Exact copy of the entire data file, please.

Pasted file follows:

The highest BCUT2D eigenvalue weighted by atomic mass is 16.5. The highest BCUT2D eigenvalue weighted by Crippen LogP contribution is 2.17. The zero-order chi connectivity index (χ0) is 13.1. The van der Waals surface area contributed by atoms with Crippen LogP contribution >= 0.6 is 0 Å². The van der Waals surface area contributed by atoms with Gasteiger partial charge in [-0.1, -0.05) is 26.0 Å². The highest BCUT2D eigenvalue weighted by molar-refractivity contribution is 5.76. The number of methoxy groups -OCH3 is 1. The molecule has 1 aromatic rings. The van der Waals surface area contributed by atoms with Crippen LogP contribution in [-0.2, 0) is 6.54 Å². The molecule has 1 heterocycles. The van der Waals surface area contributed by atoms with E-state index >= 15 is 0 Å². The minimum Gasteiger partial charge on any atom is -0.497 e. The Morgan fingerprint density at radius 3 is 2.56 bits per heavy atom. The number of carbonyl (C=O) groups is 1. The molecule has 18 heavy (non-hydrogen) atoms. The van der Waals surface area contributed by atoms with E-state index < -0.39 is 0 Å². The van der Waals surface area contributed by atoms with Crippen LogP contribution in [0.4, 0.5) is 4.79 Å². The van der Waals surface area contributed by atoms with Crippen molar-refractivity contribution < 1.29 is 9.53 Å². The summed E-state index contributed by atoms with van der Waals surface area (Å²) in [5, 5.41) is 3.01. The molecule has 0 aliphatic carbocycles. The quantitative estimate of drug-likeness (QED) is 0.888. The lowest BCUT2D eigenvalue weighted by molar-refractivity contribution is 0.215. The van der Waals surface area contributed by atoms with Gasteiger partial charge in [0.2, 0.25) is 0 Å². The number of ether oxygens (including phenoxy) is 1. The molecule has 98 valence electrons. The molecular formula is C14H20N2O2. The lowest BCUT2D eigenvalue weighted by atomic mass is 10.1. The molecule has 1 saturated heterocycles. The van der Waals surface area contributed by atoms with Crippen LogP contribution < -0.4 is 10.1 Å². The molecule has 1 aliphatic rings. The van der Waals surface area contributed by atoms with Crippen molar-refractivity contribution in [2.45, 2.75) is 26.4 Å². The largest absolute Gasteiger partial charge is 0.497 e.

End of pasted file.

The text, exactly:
The highest BCUT2D eigenvalue weighted by atomic mass is 16.5. The highest BCUT2D eigenvalue weighted by Crippen LogP contribution is 2.17. The zero-order chi connectivity index (χ0) is 13.1. The van der Waals surface area contributed by atoms with Crippen LogP contribution >= 0.6 is 0 Å². The van der Waals surface area contributed by atoms with Gasteiger partial charge in [-0.1, -0.05) is 26.0 Å². The highest BCUT2D eigenvalue weighted by molar-refractivity contribution is 5.76. The number of methoxy groups -OCH3 is 1. The molecule has 1 aromatic rings. The van der Waals surface area contributed by atoms with Crippen LogP contribution in [-0.2, 0) is 6.54 Å². The molecule has 1 heterocycles. The van der Waals surface area contributed by atoms with E-state index >= 15 is 0 Å². The minimum Gasteiger partial charge on any atom is -0.497 e. The Morgan fingerprint density at radius 3 is 2.56 bits per heavy atom. The number of carbonyl (C=O) groups is 1. The molecule has 18 heavy (non-hydrogen) atoms. The van der Waals surface area contributed by atoms with E-state index < -0.39 is 0 Å². The van der Waals surface area contributed by atoms with Crippen LogP contribution in [0.4, 0.5) is 4.79 Å². The van der Waals surface area contributed by atoms with Crippen molar-refractivity contribution < 1.29 is 9.53 Å². The summed E-state index contributed by atoms with van der Waals surface area (Å²) in [5, 5.41) is 3.01. The molecule has 0 aliphatic carbocycles. The quantitative estimate of drug-likeness (QED) is 0.888. The lowest BCUT2D eigenvalue weighted by molar-refractivity contribution is 0.215. The van der Waals surface area contributed by atoms with Gasteiger partial charge in [0.2, 0.25) is 0 Å². The number of ether oxygens (including phenoxy) is 1. The molecule has 98 valence electrons. The molecular formula is C14H20N2O2. The lowest BCUT2D eigenvalue weighted by atomic mass is 10.1. The molecule has 1 saturated heterocycles. The van der Waals surface area contributed by atoms with Crippen LogP contribution < -0.4 is 10.1 Å². The molecule has 1 aliphatic rings. The van der Waals surface area contributed by atoms with Crippen molar-refractivity contribution in [2.45, 2.75) is 26.4 Å². The largest absolute Gasteiger partial charge is 0.497 e.